Hanukkah is coming, and it is time to grab some great Hanukkah picture books to read and learn about your, or perhaps your neighbor’s, traditions. These books are not just for children whose families celebrate Hanukkah. If you are new to reading books about traditions or faiths outside your own, don’t be shy. Grab the book and just read! If your child has questions that you can’t answer, find out the answer together by researching it. If your favorite book about Hanukkah is not listed here, please take a second and leave a comment. Let’s keep this list growing!
Hanukkah Picture Books:
All our book lists include affiliate links.
Hanukkah Cookies with Sprinkles by David A. Alder is a phenomenal book that children of all backgrounds should read. The story is about Sara, a little girl who notices a man eating the rotten fruit left out by a grocer, and Morris, an old man. The old man becomes a friend after Sara shows him great kindness and learns all about tzedakah, which is giving to those who have less than you. Sara starts leaving Morris cookies that she saves from her school snack. Then, as Hanukkah is coming, she leaves him a menorah, latkes ,and more. The real kindness comes when he joins her family for Hanukkah in their home. This is a wonderful story of charity and friendship.
Daddy Christmas and Hanukkah Mama by Selina Alko is a good book for families that celebrate both Hanukkah and Christmas, or really any two religious traditions, to see how one family found a way to honor both faith traditions. This is a good story, but I was hoping to get more info about Hanukkah than was provided. If you are looking to learn more about Hanukkah the next book is better, but as a story of a modern family, this is a great pick.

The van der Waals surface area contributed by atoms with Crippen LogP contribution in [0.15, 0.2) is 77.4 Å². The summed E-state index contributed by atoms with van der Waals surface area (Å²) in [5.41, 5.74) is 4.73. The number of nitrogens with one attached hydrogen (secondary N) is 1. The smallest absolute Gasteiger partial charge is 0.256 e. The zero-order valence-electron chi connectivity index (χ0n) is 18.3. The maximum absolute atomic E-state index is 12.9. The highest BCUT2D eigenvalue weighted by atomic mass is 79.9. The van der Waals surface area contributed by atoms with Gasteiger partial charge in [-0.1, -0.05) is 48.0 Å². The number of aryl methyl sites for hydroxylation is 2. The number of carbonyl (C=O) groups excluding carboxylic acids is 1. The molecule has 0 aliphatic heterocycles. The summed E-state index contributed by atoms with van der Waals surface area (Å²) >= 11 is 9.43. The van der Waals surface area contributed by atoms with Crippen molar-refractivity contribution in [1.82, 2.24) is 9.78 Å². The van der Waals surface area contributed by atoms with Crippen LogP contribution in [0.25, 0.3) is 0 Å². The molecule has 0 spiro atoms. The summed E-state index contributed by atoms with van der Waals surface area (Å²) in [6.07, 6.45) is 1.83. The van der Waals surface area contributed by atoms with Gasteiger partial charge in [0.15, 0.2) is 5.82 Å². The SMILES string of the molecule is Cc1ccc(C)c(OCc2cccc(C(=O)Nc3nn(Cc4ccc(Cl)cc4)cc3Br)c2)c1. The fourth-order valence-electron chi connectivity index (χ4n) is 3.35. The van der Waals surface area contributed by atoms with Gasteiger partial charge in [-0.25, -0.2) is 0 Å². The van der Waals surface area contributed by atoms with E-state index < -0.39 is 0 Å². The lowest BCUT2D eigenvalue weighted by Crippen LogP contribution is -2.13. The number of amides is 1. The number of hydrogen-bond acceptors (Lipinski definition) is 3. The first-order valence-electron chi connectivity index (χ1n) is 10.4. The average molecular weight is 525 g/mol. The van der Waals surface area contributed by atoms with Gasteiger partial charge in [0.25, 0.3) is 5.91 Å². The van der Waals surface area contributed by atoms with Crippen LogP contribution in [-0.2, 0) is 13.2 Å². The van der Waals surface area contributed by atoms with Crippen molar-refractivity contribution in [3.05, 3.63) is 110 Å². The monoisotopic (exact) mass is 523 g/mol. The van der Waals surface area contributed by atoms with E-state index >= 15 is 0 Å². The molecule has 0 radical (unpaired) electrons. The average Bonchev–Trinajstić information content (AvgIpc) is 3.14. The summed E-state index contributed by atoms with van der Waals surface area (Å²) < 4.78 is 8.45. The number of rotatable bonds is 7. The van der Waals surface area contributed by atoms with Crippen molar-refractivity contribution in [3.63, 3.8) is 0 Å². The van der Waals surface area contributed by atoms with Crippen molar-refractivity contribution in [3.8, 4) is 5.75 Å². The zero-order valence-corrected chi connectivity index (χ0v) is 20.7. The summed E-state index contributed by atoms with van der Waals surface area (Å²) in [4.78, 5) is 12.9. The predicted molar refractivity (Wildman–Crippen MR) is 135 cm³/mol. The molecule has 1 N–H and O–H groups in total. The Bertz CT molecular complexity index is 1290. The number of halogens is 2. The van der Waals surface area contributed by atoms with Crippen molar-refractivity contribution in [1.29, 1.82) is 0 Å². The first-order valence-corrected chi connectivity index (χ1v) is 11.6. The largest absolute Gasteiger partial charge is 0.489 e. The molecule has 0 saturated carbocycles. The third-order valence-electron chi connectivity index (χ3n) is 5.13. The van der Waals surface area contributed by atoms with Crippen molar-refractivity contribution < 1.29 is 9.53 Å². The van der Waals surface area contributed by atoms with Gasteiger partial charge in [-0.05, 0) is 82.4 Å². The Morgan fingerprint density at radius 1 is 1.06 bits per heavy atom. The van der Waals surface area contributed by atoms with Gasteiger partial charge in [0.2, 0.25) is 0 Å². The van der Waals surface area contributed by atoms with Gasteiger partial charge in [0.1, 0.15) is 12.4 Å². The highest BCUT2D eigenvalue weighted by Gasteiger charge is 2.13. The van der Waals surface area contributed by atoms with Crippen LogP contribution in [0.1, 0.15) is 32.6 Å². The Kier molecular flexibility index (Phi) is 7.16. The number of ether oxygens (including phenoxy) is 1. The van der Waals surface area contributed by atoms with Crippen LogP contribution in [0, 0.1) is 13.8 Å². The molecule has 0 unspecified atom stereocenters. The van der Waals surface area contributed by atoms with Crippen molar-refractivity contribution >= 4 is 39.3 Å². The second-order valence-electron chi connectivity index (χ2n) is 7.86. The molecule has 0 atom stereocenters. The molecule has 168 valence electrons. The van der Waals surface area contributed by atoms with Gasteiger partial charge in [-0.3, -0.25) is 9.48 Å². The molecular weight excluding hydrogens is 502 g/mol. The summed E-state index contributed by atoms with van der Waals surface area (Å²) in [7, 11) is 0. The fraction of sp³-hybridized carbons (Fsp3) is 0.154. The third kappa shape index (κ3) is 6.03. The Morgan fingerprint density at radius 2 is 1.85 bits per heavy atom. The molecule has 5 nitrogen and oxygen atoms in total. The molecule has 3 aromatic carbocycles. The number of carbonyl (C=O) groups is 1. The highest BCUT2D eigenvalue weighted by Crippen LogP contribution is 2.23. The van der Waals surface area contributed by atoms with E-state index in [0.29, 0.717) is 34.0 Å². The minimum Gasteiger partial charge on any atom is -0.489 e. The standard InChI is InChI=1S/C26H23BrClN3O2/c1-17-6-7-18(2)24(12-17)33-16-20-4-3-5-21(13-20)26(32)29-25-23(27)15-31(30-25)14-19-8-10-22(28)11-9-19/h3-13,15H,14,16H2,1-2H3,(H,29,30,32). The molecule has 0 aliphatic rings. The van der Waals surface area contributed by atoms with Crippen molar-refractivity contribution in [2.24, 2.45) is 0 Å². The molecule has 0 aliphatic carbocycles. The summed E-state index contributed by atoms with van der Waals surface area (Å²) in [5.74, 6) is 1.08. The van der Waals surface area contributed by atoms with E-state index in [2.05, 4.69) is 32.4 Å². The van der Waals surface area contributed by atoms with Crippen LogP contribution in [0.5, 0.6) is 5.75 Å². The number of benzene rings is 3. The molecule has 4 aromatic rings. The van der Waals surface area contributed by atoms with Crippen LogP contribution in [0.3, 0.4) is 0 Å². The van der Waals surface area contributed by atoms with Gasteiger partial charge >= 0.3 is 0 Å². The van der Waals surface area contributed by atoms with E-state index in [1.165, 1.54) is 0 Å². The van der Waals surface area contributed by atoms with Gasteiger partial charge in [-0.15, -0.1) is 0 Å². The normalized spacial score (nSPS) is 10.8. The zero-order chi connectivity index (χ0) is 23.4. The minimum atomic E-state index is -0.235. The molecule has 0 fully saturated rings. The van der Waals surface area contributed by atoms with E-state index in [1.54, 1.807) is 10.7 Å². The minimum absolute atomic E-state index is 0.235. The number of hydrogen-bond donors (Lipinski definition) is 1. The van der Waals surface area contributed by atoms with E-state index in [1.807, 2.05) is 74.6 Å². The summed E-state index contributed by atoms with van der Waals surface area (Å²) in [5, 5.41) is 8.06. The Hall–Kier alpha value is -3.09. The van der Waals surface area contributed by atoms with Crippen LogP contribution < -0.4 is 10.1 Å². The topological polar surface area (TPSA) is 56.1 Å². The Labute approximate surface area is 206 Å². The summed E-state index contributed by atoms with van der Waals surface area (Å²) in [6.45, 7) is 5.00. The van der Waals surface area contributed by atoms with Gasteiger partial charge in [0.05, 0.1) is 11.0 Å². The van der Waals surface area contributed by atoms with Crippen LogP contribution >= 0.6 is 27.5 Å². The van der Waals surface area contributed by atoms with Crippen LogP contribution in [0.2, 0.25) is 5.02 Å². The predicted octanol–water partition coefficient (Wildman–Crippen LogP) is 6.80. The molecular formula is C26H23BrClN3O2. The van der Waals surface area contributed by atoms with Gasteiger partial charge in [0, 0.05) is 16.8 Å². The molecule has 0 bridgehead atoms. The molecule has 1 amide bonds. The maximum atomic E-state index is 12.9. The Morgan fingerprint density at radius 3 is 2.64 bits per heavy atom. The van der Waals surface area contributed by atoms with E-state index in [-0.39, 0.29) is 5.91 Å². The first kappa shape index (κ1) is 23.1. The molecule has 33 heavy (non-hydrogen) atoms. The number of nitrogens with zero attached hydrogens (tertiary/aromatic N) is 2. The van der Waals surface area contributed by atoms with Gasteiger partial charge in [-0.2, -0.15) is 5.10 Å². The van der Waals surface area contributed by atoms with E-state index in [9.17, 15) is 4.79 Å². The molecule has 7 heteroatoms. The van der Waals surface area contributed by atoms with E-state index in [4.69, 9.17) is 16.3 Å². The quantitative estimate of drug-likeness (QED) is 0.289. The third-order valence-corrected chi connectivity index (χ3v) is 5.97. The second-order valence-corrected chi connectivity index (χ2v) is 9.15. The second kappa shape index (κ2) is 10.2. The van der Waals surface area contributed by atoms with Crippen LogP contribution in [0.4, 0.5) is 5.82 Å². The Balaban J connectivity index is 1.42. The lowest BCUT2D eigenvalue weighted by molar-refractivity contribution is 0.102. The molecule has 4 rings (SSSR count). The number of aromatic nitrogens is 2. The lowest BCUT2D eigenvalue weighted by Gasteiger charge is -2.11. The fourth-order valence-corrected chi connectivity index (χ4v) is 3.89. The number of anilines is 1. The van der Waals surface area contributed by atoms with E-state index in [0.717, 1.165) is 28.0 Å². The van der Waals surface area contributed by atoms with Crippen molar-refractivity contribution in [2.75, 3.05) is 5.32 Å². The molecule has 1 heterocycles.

I Have A Little Dreidel by Maxie Baum is a fun book that touches on some of the most common aspects of Hanukkah with text adapted from the popular dreidel song. The text is so much fun to read especially if you are familiar with the song. If you aren’t, I would look it up on youtube and learn it before you read this to a group. Trust me, it will be so much more fun with the right tune!
The Miracle of Hanukkah by Seymour Chwast is a great non-fiction book about Hanukkah. It explains the history behind the holiday in an easy to understand format. My favorite part is how the book has different layers of pages explaining the fight between the Maccabees and Antiochus. It”™s a fun way to keep kids interested while explaining the history. This is a great book!
Latkes, Latkes, Good to Eat: A Chanukah Story by Naomi Howland is a Hanukkah story about kindness repaid and how things can go awry. Sadie is a kind young woman. After she offers her firewood to an older woman who is cold, the older woman repays her with a magic frying pan. This pan magically makes latkes – as many as you want – if you say the magic words. Her hungry brothers are overjoyed and their bellies are full, but as often happens, they become greedy. The frying pan will keep cooking and cooking unless you know the magic words to make it stop, and her brothers didn”™t hear those words. Mayhem ensues, but the family and village find a way to make the mountains of latkes into a celebration. Beware! You will be craving latkes after reading this! Luckily, there is a recipe.